During our coaching engagement, he grilled me at every step—what was the data? Where was it published? Without the proof of peer-reviewed articles, he seemed unenthusiastic and minimally engaged. A turning point came when I mentioned that Coursera offered a free online course in emotional intelligence, taught by Dr. Richard Boyatzis, an excellent and brilliant teacher with a world-class academic pedigree. Four weeks into the course my client said to me, “I didn’t realize there was so much science, such a body of literature, in motivation and leadership.”
And so our coaching continued, as did his questioning, with a difference. Now he had become deeply interested in the process. He met with each of his direct reports, apologized for his behavior and asked all for their suggestions on the future of the department. He began asking “what” questions and then listening for a maximum of three minutes before commenting. He learned to solicit opinions without appearing to attack the offerer. Eventually, and with the help of carefully chosen Harvard Business Review and medical journal articles, he learned to modulate his style to fit the organization and the importance of relationships.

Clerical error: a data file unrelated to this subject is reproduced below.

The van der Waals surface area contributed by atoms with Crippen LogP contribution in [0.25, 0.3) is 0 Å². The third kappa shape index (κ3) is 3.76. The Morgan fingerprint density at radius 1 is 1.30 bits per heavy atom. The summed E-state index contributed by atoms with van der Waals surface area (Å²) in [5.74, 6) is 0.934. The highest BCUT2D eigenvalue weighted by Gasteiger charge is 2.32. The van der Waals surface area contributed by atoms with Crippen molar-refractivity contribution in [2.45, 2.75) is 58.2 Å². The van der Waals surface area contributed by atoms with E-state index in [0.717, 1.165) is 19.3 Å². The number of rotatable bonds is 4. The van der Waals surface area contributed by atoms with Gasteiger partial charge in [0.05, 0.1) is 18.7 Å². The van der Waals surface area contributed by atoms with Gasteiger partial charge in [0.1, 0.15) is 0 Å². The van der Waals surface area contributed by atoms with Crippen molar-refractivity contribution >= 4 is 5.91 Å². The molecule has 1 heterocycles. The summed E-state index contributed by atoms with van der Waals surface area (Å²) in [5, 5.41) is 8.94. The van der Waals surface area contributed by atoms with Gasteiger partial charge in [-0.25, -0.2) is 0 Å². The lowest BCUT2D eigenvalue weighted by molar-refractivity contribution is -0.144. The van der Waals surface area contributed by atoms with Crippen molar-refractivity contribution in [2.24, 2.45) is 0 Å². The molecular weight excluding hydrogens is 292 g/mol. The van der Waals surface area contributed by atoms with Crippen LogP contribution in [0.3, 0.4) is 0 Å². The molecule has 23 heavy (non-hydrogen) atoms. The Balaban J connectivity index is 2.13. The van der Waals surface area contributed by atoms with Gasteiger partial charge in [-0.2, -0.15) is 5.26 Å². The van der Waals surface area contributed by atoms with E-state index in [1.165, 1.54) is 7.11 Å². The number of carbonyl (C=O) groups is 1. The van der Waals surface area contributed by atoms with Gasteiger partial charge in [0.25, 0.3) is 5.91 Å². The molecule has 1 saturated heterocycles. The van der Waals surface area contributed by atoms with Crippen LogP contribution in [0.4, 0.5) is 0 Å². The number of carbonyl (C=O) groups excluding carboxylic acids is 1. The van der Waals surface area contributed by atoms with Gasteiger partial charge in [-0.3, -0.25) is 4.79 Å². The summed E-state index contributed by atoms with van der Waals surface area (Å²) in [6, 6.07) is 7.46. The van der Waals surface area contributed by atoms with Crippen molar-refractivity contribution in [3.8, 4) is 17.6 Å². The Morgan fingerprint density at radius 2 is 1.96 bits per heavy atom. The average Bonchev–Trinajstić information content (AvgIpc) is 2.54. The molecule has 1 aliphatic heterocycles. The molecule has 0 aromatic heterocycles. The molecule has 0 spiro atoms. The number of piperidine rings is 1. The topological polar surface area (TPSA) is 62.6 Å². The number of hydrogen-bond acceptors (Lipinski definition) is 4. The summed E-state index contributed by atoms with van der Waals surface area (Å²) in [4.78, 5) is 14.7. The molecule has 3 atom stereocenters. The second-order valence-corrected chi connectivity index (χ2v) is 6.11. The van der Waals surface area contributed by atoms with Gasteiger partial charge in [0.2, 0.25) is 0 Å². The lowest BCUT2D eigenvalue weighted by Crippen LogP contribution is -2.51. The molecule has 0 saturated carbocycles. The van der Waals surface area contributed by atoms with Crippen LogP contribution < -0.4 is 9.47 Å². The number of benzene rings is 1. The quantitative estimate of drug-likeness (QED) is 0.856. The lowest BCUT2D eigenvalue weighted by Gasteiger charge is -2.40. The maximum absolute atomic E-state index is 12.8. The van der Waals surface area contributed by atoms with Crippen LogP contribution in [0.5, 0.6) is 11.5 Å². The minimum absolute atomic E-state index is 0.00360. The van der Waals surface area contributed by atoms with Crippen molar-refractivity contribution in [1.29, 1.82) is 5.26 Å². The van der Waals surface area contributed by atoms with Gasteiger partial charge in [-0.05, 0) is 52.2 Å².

Behavioral Science is Different from Chemistry
I tell this story to illustrate the importance of evidence and of research to those who are schooled in hard science. Behavioral science is different from, say, chemistry, at least at the beginning levels. Variables in “soft sciences” are often measured in a more qualitative, or descriptive manner—measuring behavior, which is open to interpretation. In the “hard sciences” in which physicians train, variables are more amenable to a quantitative, or yes/no, manner of measuring things.Download Article 1K Club